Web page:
Why We Need More Menopause Research
Menopause research is practically in its infancy compared to other areas of medicine. Modern research into menopause and medicinal treatments for menopause hasn’t been around long, either. In fact, it wasn’t regulated or adopted into regular practice until the 1970s. Modern treatment methods for menopause have only existed for 50 years, and even then, it’s not enough.
How Much Do We Know About Menopause?
We know that estrogen has a significant impact on how the female body regulates all of its systems, but we don’t know how each woman experiences those changes or to what degrees. Why is this? Every woman’s physiology is unique and research is not designed to take this into account. A research study is designed to have controls, variables that help maintain an average that can then be used to reflect the majority of a population.
No woman will experience the exact same menopausal symptoms at exactly the same degree. So while we can generalize certain experiences, we haven’t made more specific research into specific menopausal experiences as widespread and available to the public as we should.
Is Still Unknown About Menopause?
When we think about menopause, there are a few symptoms that are commonly known, like hot flashes, mood swings, and low libido, but there are dozens of other signs of menopause that the majority of women have never heard of. Take allergies as an example. Women in menopause can develop worse allergies to pollen, pet hair, and even certain foods as a result of the menopausal transition.
There could be upwards of 60 symptoms that women can experience throughout the menopausal stages, and yet, most women only know of as little as 5 symptoms. This makes it increasingly challenging for women to not only identify their menopausal symptoms but also inform their doctors about their health as they often think that their other health concerns are unrelated to the effects of menopause.
Needs To Change In Menopause Research?
Sometime around the 1970s, it became standard protocol to have mixed-gender participants within a research study, which essentially means that both male and female participants were required to be part of research studies. The purpose of this was to help decrease gender disparity in the treatment and study of general health conditions and commonly developed diseases in both men and women.
While this may have been helpful in understanding the differences between men and women’s experiences in things like weight loss, sleep disorders, and so on, its impact on menopausal research was questionable. In some early studies, menopausal research was conducted using male and female participants, even though men do not experience menopause at all. These studies used male participants mostly as a control variable in which to measure women’s experiences and menopausal symptoms against.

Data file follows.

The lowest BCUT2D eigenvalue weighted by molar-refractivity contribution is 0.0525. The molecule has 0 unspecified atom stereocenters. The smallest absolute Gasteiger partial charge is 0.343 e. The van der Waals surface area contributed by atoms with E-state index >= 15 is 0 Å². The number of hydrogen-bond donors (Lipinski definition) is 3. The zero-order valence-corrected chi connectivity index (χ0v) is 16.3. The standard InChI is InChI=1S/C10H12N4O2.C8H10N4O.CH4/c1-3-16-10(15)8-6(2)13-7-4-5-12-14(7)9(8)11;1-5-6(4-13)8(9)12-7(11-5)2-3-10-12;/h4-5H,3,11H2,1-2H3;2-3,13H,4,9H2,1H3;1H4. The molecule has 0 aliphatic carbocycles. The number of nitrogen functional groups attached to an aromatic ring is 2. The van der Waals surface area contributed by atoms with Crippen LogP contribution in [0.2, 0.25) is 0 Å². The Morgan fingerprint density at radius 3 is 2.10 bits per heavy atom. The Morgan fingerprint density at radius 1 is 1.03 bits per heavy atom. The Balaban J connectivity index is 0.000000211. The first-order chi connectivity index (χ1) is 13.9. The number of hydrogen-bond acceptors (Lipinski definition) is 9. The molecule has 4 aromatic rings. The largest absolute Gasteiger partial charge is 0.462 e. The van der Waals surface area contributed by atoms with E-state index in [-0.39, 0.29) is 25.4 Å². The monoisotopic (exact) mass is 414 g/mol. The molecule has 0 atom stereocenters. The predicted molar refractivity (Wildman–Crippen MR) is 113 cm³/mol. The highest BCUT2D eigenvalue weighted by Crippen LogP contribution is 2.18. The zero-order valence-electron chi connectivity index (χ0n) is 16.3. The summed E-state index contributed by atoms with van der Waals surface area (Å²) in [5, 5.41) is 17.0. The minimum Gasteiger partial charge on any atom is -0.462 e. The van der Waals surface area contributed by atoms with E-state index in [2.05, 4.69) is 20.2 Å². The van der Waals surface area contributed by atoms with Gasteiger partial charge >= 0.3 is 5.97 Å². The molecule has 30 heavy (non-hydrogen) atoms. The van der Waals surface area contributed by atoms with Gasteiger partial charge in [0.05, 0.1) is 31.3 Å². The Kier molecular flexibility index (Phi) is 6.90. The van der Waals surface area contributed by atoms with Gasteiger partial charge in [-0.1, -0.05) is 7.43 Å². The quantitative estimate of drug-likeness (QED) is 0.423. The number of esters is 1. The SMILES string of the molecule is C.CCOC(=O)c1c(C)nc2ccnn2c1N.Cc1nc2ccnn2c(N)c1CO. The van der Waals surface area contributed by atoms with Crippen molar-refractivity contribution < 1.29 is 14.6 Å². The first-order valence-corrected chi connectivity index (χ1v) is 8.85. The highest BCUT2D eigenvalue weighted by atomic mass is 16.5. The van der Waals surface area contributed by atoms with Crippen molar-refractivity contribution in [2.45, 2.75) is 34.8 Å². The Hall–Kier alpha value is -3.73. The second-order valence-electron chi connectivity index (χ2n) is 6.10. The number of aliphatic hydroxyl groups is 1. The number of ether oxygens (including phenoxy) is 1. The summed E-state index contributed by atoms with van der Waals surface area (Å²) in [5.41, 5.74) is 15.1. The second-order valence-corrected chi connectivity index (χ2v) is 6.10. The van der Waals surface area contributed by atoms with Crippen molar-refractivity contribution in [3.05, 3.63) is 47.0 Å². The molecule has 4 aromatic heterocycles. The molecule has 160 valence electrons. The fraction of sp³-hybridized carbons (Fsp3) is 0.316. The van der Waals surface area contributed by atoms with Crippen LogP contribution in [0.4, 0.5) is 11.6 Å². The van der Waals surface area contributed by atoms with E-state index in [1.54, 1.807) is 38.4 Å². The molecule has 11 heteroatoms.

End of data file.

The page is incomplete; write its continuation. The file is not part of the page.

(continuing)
Now, this is problematic for many reasons. First, men do not go through menopause. Men may go through their own set of physical changes as they get older, but they do not experience the same issues that come with menopause in the way that women do. Second, men and women have differences in bodily processes and procedures that go far beyond just sex organs. Women’s sex hormones help regulate many other bodily functions in ways that men’s sex hormones may not. Third, measuring men’s experiences with illnesses or deficiencies does not accurately reflect what could be considered normal or average for women’s experiences.
Most modern medical research normalizes symptoms, treatments, and preventative methods according to male physiology. We measure symptoms of diseases based on the average experiences of what occurs to men, not to women. This is incredibly problematic. Women and men often experience different symptoms even when both are diagnosed with the same disease or condition.
Take the signs of a heart attack as an example. While men may feel more pressure and pain in their chest, women may feel less pressure in their chest. Women may also feel more pain or discomfort in the jaw and neck during a heart attack than men. Women often have a tendency to feel more nauseous during a heart attack than men, and shortness of breath is more common among women than it is men. Because of these differences, fewer women get treated for heart conditions than men and more women die from heart attacks and related heart conditions than men every year.
We Need To Normalize The Female Experience
If we are ever to truly understand how menopause affects the body, we need to stop comparing symptoms and health experiences to our male counterparts. We need to normalize average experiences within all-female studies so that we have a better understanding of how individual health differs in menopause. We need to understand the different effects menopause can have on the body by specifying research into more unique areas and providing enough funding to carry out those studies.